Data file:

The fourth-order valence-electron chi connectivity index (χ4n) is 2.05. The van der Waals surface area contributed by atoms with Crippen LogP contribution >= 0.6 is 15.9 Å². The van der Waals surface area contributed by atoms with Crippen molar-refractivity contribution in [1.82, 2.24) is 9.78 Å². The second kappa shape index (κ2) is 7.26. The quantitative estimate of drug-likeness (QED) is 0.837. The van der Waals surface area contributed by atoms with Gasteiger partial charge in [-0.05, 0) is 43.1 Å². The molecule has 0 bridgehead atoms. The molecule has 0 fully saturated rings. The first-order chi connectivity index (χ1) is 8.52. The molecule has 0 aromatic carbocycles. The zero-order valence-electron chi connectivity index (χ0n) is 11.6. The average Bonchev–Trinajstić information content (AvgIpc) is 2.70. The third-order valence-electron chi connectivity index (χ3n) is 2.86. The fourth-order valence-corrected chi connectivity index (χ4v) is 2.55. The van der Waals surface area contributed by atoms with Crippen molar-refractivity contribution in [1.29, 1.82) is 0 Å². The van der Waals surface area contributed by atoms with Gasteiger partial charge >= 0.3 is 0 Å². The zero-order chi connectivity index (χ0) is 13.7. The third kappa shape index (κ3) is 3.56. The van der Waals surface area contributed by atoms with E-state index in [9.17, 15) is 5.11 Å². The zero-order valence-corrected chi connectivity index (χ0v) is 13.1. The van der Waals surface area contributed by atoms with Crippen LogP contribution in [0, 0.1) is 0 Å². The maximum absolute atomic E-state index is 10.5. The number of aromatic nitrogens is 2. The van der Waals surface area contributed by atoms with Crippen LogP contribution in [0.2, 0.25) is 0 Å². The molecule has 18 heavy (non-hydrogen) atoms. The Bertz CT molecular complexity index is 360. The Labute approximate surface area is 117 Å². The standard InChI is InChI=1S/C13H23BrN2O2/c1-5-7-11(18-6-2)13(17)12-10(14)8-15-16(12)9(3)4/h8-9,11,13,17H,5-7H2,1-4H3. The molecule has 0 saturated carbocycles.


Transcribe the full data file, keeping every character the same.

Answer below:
The fourth-order valence-electron chi connectivity index (χ4n) is 2.05. The van der Waals surface area contributed by atoms with Crippen LogP contribution >= 0.6 is 15.9 Å². The van der Waals surface area contributed by atoms with Crippen molar-refractivity contribution in [1.82, 2.24) is 9.78 Å². The second kappa shape index (κ2) is 7.26. The quantitative estimate of drug-likeness (QED) is 0.837. The van der Waals surface area contributed by atoms with Gasteiger partial charge in [-0.05, 0) is 43.1 Å². The molecule has 0 bridgehead atoms. The molecule has 0 fully saturated rings. The first-order chi connectivity index (χ1) is 8.52. The molecule has 0 aromatic carbocycles. The zero-order valence-electron chi connectivity index (χ0n) is 11.6. The average Bonchev–Trinajstić information content (AvgIpc) is 2.70. The third-order valence-electron chi connectivity index (χ3n) is 2.86. The fourth-order valence-corrected chi connectivity index (χ4v) is 2.55. The van der Waals surface area contributed by atoms with Crippen molar-refractivity contribution in [1.29, 1.82) is 0 Å². The van der Waals surface area contributed by atoms with Gasteiger partial charge >= 0.3 is 0 Å². The zero-order chi connectivity index (χ0) is 13.7. The third kappa shape index (κ3) is 3.56. The van der Waals surface area contributed by atoms with E-state index in [9.17, 15) is 5.11 Å². The zero-order valence-corrected chi connectivity index (χ0v) is 13.1. The van der Waals surface area contributed by atoms with Crippen LogP contribution in [0, 0.1) is 0 Å². The maximum absolute atomic E-state index is 10.5. The number of aromatic nitrogens is 2. The van der Waals surface area contributed by atoms with Crippen LogP contribution in [0.2, 0.25) is 0 Å². The molecule has 18 heavy (non-hydrogen) atoms. The Bertz CT molecular complexity index is 360. The Labute approximate surface area is 117 Å². The standard InChI is InChI=1S/C13H23BrN2O2/c1-5-7-11(18-6-2)13(17)12-10(14)8-15-16(12)9(3)4/h8-9,11,13,17H,5-7H2,1-4H3. The molecule has 0 saturated carbocycles.